Cordova, Sitka in high alert as COVID-19 infections spike
ANCHORAGE, Alaska (KTUU) - “They’re not creeping, they’re sprinting.”
That’s how Cordova City Manager Helen Howarth described the recent uptick in novel coronavirus cases in the small Prince William Sound community. With the addition of Friday’s updated case count from the Alaska Department of Health and Social Services, the town now has 51 active cases.
On Friday, the city announced it had raised its public health advisory to red, and that Cordova is in high alert status. The community, along with Sitka in the Southeast, is calling on residents to take precautions as case counts rise.
The spike in Cordova started last week, Howarth said. According to the city press release, it’s the largest outbreak the town has experienced since the start of the pandemic.
Friday’s report from the state health department shows 17 new cases for Cordova over the last two days. State data shows there were 31 new cases identified among Cordova residents in the last week alone.
The city is not instituting any new health restrictions, but is strongly recommending residents take the following steps: wearing a mask in public when social distancing can’t be achieved, getting tested if experiencing symptoms, getting vaccinated, and following all quarantine protocols if diagnosed with the virus.
Howarth said the increased cases are mostly from clusters of family units. Knowing that, she said the city was aware the case count would likely continue to grow.
The city also has a festival, the Copper River Salmon Jam, to contend with. Festival events started this week and continue through the weekend, and Howarth said it usually brings in people from around the state. However, the city has put mitigation measures in place, she said, and officials don’t think it’ll become a spreader event.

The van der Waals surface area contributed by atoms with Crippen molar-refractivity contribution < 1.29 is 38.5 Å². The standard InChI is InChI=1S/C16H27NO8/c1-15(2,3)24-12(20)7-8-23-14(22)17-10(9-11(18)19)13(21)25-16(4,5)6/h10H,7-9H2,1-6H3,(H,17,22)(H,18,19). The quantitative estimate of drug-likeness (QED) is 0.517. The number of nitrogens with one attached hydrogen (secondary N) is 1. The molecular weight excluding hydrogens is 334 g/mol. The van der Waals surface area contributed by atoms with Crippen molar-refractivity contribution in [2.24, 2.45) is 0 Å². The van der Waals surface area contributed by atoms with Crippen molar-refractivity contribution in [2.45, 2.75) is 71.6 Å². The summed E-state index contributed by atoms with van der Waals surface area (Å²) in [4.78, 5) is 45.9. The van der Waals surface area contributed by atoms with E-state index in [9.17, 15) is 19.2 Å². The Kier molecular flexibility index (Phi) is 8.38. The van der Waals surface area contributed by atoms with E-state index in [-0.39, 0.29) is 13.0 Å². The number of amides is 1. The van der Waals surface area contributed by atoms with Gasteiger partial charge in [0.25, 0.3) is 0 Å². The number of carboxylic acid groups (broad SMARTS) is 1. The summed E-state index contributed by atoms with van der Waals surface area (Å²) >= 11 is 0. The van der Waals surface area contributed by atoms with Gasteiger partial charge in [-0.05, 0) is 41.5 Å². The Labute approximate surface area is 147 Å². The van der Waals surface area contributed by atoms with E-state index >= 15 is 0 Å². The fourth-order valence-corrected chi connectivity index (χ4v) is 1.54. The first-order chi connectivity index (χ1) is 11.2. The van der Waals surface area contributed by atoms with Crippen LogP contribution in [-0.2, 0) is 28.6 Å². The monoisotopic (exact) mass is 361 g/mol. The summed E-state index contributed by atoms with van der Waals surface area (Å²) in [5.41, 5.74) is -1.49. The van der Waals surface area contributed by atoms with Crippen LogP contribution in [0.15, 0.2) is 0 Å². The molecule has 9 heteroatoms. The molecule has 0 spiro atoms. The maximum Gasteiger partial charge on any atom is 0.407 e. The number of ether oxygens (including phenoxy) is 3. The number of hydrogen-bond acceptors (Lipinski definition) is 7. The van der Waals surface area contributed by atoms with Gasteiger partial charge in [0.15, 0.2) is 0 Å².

The weather is good, she said, meaning people will be able to spread out to enjoy music and events outdoors.
Howarth said that with the exception of just a few nonresident cases, the current outbreak is really down to local community members who, like many across the state, have gotten a bit comfortable and are taking fewer precautions since cases had been relatively low lately.
“The good news is everyone knows what to do,” she said. “This isn’t new.”
The announcement of 51 active COVID-19 cases in Cordova a year ago would have sent quite a shock through the community, Howarth said, and officials would have been less prepared to handle it than they are now. As it stands, she said residents are aware of what they need to do to slow the spread.
“It’s in your hands,” she said. “Let’s stop it now.”
Sitka, too, is experiencing a large recent increase in COVID-19 cases, prompting the Southeast Alaska city to raise its alert level to high as well. Friday’s case count from the state health department reported 38 new cases for Sitka over the last two days.
State data shows 100 new COVID-19 cases identified in Sitka residents from July 1 through July 15. New cases jumped from four on July 9 to seven on June 10, to 15 new cases on Monday. The state recorded 22 new cases on Thursday alone.
“In this high alert level, the Emergency Operations Center (EOC) is recommending that you mask up whether you are vaccinated or not, encourage you to social distance, please stay home if you are sick, and talk to your healthcare provider about the COVID-19 vaccine to find out if it is right for you,” the city wrote in a social media post Thursday.
A weekly case update from the health department sent out on Friday shows that transmission of the virus is on the rise across Alaska.
“This is the fourth week in a row of week-over-week increases,” the report states.
The statewide alert level is currently intermediate. Alaska as a whole has a daily average case rate over the last 14 days of 6.4 cases per 100,000 people.
Hospital capacity statewide remains adequate, according to the weekly update.
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